Blog 2:Portrait of Ross in L.A; Felix Gonzales-Torres

In using one of Kant’s movements of the beautiful, I will try to properly articulate why I believe it should be defined as art.

An Application of Kant’s First and Third Movements.

If I take the first rule of Kant and apply it to this piece I would feel nothing outside of a mild disinterest. Growing up in L.A, I would have seen the brightly colored wrappers and thought that it was just another artist seeking to create a name for themselves. I would have moved closer to see if there was actual candy in the wrapper but I wouldn’t be drawn to it. I would have gotten a feeling of vague curiosity at first. Not strong enough to constitute interest but enough to think “What is that pile of candy doing in the corner.” It is from here that we gather Kant’s first movement. The viewer is not to be interested in the piece. To an extent, we aren’t allowed to show a bias towards it. I’m not the biggest fan of candy or bright colors. That being said, I don’t particularly dislike either of those things. So I know my feelings on this piece wont be held to a bias. However, it would spark curiosity and that’s where a bulk of the third movement comes in.

Now that the test for the first movement and the feeling of curiosity in mind that we skip ahead to the third movement. According to Kant, “[…]  it is the mere form of purposiveness in the representation by which an object is given to us, so far as we are conscious of it.” (PAB,295) As the audience we are not entirely sure what the work means. Oftentimes with work such as this we’re only given the dimensions and perhaps, a title. With most of Gonzales-Torres work however, we are only given the dimensions. Often times they are to be untitled with their descriptions being the only way to glean an idea of what it is. For this piece, the description is “Portrait of Ross in L.A.” But that means nothing to us, for all we see is a 175 lb of candy. However it is upon deeper reflection that we begin to see how thoughtful and beautiful the art really is.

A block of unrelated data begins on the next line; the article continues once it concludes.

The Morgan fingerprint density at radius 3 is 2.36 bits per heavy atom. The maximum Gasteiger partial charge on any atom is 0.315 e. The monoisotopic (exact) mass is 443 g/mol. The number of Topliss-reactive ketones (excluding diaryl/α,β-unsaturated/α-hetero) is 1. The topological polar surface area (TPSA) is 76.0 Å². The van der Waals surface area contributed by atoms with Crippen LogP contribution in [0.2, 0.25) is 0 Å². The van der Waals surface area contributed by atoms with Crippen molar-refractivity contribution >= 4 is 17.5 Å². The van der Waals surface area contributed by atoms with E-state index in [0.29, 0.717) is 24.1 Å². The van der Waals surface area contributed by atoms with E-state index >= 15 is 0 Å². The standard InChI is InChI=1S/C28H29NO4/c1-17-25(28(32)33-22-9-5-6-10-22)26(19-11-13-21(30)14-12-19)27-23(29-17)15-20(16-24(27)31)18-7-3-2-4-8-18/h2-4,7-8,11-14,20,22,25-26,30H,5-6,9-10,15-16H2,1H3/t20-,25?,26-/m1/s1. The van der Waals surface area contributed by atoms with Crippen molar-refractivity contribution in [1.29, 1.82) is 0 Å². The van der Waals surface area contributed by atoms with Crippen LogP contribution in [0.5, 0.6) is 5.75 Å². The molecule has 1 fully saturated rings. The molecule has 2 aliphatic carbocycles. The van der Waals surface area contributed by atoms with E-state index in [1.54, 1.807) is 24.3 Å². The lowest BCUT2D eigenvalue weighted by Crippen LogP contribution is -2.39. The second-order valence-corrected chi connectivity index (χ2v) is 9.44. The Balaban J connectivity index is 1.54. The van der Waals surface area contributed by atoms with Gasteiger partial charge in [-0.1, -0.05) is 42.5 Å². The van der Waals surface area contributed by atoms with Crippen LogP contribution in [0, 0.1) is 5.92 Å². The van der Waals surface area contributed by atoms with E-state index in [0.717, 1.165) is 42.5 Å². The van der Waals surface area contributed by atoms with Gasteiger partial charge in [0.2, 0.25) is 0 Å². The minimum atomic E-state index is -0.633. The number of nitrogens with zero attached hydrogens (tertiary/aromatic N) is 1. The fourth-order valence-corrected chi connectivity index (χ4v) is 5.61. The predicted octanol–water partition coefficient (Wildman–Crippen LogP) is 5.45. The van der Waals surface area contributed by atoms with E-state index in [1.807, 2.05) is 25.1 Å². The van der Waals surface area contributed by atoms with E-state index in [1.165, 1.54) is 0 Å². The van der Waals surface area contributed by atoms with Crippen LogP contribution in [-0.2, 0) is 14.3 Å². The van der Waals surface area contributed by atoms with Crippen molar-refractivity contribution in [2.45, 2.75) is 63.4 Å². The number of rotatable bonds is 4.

According to Art critic Julianne Miao “the pile of candy takes on the quality of a landform.” Yet, that is not entirely true. If it were to represent a landform why would it not be somewhere in the middle of the room? It’s large enough, truly to take up space there. Yet, this work is always located in the corner. As opposed to his other installations involving candy which are often located in the center. This is when we need to reflect on the description. For it is a Portrait, that ways 175 lbs., and is neatly gathered in the corner of the room, seemingly out of sight. Gathered into a pile yes, but the pile reflects less a landform and more of a body, sitting in the corner. As the audience removes a piece of the candy, and enjoys it. The pile grows smaller, yet the candy still exists inside the bodies of others. The feeling of brightness that is reflected in the candy wrappers still exists within other people even as the installation grows smaller and smaller.

Another Critique

As mentioned previously, another critic known as Julianne Miao goes into deeper detail of the dimensions of the piece and what the landscape of it means here. (http://www.inquiriesjournal.com/articles/1838/felix-gonzalez-torress-portrait-of-ross-beyond-form-and-content). In it, she additionally reflects on just what this installation does for the museum as a whole and addresses yet another subject of most of Gonzales-Torres’ work involving consumption of art pieces and the commentary on how that applies to capitalist gains. While I don’t necessarily agree with the ideas she has about the landscaped and formless aspect of the installation itself I do agree with the overarching poignancy involved in this piece. All in all while I do believe there will be people out there who argue that a pile of candy can not be art I also believe that this is excellent proof that while it is subjectively just a pile of candy the meaning of it and the experience the viewer has with the piece definitely qualifies it as such.

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